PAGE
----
OCR Interpretation


The day book. (Chicago, Ill.) 1911-1917, May 09, 1916, NOON EDITION, Image 7

Image and text provided by University of Illinois at Urbana-Champaign Library, Urbana, IL

Persistent link: http://chroniclingamerica.loc.gov/lccn/sn83045487/1916-05-09/ed-1/seq-7/

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together friendly spirit that now
exists.
Tinker is having trouble with the
same positions that baffled recent
Cub managers and caused them end
less worry. He has not a good pi
votal pair to work around second
base. Steve Yerkes is fielding well
and outhitting every man on the
club. Steve is not a flash for speed,
but he is fast enough for all pur
poses. His support from Mike Doolan,
however, is not what it should be.
No club with as weak a defense
around the middle of the diamond
has ever won a pennant, and the
Cubs will not shatter tradition this
year. Mike Doolan never was a
great batter. His reputation as a
star was. made on the strength of
his fielding and his ability to throw
a baseball while poised on his left
ear or some other part of his anat
omy. Now Mike appears to have lost
some of his speed as a ground cover
er. He moves neither to his right or
left with his old-time celebrity, as
was illustrated in the second game
yesterday. Mike made three cold
errors, but those miscues are liable
to happen to any well-intentioned
person and Mike should not be cen
sured for those failings.
There were a couple of balls hit
through his territory, however, that
should have been captured. But be
cause Mike could not move quickly
enough to get in front of the smashes
they were registered as clean hits
and proved extremely costly.
Pittsburgh would have had two
fewer runs if these hits had been
converted into outs or even if they
had been knocked down and held
within the environs of- the infield.
A split was as good as the Cubs
deserved. Cy Williams busted a
homer with one on to win the first,
and the pitching .of Packard and
Hendrix was not expert enough in
the second. Both sides profited by
errors, thereby helping the young
men who are betting on either team
in a baseball pool.
Fresh from a toppy triumph over
the Erie, Pa., team, the White Sox
are in New York today to open their
invasion of the east They will prob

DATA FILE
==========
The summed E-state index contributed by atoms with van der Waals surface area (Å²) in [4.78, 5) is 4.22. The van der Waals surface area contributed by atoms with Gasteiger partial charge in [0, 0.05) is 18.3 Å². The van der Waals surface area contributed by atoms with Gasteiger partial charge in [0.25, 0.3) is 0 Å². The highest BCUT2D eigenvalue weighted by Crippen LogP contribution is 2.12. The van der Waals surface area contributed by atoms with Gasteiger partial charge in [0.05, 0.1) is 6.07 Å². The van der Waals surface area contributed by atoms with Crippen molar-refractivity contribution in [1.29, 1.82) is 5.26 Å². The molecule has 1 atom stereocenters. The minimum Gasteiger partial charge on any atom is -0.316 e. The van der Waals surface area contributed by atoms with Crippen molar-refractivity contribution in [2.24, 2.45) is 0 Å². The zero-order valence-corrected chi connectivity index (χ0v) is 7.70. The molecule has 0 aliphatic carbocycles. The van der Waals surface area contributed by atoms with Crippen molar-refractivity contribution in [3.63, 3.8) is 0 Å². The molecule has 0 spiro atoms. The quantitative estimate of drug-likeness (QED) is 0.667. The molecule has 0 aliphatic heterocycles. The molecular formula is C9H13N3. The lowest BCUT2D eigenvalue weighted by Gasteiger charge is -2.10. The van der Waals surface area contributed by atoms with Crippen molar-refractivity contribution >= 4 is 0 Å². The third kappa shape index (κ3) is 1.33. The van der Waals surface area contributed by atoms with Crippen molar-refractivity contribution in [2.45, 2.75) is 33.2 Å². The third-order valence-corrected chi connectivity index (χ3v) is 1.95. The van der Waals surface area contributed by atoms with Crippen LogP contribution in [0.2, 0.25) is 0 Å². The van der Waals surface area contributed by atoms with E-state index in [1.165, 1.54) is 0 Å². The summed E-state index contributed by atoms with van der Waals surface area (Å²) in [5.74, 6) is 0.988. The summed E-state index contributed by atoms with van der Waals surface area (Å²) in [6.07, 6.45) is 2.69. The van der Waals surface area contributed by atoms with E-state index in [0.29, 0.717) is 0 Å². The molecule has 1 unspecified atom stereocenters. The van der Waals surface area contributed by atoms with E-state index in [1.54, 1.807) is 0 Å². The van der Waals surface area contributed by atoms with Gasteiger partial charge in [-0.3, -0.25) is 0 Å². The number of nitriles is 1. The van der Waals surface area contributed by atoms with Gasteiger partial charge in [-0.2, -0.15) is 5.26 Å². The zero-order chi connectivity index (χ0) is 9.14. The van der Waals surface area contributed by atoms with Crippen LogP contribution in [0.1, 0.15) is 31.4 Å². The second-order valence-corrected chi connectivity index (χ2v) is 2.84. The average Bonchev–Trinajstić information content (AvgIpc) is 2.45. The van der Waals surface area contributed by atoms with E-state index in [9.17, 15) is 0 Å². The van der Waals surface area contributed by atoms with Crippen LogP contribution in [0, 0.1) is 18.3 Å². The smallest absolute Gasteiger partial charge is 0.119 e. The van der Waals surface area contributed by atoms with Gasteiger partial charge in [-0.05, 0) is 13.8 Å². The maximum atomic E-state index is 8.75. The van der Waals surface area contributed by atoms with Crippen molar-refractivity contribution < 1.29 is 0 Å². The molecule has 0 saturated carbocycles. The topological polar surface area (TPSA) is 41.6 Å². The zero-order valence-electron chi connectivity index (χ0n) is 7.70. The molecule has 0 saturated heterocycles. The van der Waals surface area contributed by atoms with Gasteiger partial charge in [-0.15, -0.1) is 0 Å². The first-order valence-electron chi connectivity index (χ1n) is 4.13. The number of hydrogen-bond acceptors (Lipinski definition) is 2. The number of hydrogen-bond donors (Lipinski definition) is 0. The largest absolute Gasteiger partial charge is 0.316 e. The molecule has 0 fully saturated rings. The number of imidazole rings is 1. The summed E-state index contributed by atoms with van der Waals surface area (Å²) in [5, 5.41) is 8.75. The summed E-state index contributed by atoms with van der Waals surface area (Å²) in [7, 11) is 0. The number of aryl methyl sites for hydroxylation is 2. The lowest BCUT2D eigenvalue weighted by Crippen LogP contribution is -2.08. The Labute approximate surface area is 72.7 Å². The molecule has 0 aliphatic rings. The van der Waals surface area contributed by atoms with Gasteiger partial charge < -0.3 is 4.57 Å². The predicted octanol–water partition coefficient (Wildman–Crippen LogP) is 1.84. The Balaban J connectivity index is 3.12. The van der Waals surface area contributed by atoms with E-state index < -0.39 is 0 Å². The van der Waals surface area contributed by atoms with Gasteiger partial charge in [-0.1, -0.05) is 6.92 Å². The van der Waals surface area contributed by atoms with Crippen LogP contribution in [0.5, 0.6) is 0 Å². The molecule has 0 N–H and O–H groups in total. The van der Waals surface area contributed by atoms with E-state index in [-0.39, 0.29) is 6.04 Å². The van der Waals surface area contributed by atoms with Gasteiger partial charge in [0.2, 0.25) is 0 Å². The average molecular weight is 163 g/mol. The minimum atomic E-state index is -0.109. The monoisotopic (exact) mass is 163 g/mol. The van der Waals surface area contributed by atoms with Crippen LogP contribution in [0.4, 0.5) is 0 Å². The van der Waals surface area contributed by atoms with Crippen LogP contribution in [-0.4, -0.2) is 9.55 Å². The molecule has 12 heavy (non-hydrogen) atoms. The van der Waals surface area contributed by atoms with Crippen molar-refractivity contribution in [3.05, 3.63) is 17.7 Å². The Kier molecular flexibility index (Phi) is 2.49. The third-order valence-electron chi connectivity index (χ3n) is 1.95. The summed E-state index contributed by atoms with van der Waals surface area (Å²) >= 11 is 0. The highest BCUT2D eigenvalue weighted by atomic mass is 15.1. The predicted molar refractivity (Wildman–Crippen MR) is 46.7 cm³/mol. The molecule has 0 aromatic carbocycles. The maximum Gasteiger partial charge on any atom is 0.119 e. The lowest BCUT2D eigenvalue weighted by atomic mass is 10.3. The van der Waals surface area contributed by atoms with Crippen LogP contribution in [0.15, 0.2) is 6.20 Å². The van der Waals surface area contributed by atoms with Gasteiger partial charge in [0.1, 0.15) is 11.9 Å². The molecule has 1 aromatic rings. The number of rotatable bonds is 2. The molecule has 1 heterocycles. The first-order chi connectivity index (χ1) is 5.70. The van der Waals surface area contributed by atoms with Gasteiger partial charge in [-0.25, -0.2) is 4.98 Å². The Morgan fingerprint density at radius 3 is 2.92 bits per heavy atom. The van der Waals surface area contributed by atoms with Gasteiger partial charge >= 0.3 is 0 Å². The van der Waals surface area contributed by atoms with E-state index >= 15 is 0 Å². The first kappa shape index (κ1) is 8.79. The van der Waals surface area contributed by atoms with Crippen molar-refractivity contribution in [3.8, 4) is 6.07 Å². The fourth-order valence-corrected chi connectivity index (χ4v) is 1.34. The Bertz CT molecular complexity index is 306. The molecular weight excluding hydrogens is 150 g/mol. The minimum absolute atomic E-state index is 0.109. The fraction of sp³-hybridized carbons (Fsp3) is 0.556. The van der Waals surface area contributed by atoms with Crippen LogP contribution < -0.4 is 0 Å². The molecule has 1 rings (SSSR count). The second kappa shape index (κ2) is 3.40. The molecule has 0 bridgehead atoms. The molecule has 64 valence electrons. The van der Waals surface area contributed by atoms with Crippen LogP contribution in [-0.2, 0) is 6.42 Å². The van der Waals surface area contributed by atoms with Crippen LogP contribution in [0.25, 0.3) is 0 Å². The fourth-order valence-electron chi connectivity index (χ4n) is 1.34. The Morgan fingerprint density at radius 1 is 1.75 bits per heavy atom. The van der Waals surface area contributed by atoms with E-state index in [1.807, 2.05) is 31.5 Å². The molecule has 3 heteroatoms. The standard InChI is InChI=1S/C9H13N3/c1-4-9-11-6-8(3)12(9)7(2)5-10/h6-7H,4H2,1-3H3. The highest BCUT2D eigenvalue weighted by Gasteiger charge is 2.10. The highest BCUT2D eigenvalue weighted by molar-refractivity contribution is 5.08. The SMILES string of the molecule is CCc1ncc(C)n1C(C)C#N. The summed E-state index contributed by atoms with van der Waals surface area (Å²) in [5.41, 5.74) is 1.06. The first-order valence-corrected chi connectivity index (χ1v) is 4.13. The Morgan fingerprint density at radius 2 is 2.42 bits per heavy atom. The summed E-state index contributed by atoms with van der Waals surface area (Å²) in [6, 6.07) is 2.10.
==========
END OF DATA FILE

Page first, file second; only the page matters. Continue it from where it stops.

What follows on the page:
ably find both town and team much
different from what they saw in Erie.
But Rowland's people did maintain
their excellent reputation of not
having lost an exhibition this spring
and banged 21 hits off the minor
pitchers. Three-fourths of these
bingles came in the pinches, some
thing very unusual for the Sox.
Rowland has settled on John Col
lins as his regular right fielder, with
Felsch and Jackson occupying the
other g-arden positions. The infield
will be the same combination that
played here Sunday in the final mas
sacre by the Cleveland Indians.
The outfield trio will remain intact
until Collins fails in his batting,
whereupon Eddie Murphy will be
rushed into the breach. That is the
way Rowland figures at present, not
believing that Felsch will have the
same difficulty as Shauno in solving
the excellent pitching supposed to be
contiguous to the east.
Lefty Williams and Red Faber are
to be two pitching regulars, given
their turns on the slub, but the other
heavers have not been definitely set
tled on.
Here we have been directing ribald
guffaw's and proper sympathy toward
Connie Mack and his high school
boys. But suddenly we awake to the
fact that this same misfit gang is
now but two games behind our stal
wart fellows in Sox uniforms. Con
nie is not banking on much sympathy
and continues doggedly on his course
of building up a ball team.
He has already discovered one ex
cellent ballplayer in Witt, a short
stop, and at third Pick is making
good. Witt succeeded in bagging two
doubles and a single off Walter John
son yesterday and was a big factor
in driving the speed king from the
mound.

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